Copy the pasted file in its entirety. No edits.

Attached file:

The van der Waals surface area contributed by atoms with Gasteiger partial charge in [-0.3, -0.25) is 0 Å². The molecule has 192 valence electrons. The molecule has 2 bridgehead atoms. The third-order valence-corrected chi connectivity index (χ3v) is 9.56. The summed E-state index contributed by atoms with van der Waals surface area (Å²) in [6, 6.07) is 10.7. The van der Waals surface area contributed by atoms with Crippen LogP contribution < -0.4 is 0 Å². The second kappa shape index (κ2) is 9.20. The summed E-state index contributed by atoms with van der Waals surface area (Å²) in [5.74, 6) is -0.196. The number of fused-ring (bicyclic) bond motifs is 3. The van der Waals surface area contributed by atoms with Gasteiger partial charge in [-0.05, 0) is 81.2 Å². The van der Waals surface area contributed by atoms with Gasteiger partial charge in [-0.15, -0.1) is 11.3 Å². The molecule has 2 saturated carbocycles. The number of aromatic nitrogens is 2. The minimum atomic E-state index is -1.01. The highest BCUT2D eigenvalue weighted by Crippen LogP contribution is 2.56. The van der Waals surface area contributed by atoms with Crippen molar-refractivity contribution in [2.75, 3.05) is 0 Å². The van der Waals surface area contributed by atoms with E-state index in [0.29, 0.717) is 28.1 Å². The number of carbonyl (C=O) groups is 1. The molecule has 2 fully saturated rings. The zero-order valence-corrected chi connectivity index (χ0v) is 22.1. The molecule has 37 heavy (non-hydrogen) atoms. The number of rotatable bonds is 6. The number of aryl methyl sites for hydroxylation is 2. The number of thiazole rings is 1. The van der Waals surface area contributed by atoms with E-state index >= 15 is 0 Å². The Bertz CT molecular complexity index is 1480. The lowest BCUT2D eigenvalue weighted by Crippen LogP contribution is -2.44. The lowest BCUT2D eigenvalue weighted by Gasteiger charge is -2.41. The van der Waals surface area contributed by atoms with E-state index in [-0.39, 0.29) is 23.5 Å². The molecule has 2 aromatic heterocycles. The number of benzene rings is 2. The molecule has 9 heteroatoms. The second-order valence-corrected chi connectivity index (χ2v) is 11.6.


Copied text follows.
The van der Waals surface area contributed by atoms with Gasteiger partial charge in [-0.3, -0.25) is 0 Å². The molecule has 192 valence electrons. The molecule has 2 bridgehead atoms. The third-order valence-corrected chi connectivity index (χ3v) is 9.56. The summed E-state index contributed by atoms with van der Waals surface area (Å²) in [6, 6.07) is 10.7. The van der Waals surface area contributed by atoms with Crippen LogP contribution < -0.4 is 0 Å². The second kappa shape index (κ2) is 9.20. The summed E-state index contributed by atoms with van der Waals surface area (Å²) in [5.74, 6) is -0.196. The number of fused-ring (bicyclic) bond motifs is 3. The van der Waals surface area contributed by atoms with Gasteiger partial charge in [-0.05, 0) is 81.2 Å². The van der Waals surface area contributed by atoms with Gasteiger partial charge in [-0.15, -0.1) is 11.3 Å². The molecule has 2 saturated carbocycles. The number of aromatic nitrogens is 2. The minimum atomic E-state index is -1.01. The highest BCUT2D eigenvalue weighted by Crippen LogP contribution is 2.56. The van der Waals surface area contributed by atoms with Crippen molar-refractivity contribution in [2.75, 3.05) is 0 Å². The van der Waals surface area contributed by atoms with E-state index in [0.29, 0.717) is 28.1 Å². The number of carbonyl (C=O) groups is 1. The molecule has 2 fully saturated rings. The zero-order valence-corrected chi connectivity index (χ0v) is 22.1. The molecule has 37 heavy (non-hydrogen) atoms. The number of rotatable bonds is 6. The number of aryl methyl sites for hydroxylation is 2. The number of thiazole rings is 1. The van der Waals surface area contributed by atoms with E-state index >= 15 is 0 Å². The Bertz CT molecular complexity index is 1480. The lowest BCUT2D eigenvalue weighted by Crippen LogP contribution is -2.44. The lowest BCUT2D eigenvalue weighted by Gasteiger charge is -2.41. The van der Waals surface area contributed by atoms with E-state index in [-0.39, 0.29) is 23.5 Å². The molecule has 2 aromatic heterocycles. The number of benzene rings is 2. The molecule has 9 heteroatoms. The second-order valence-corrected chi connectivity index (χ2v) is 11.6.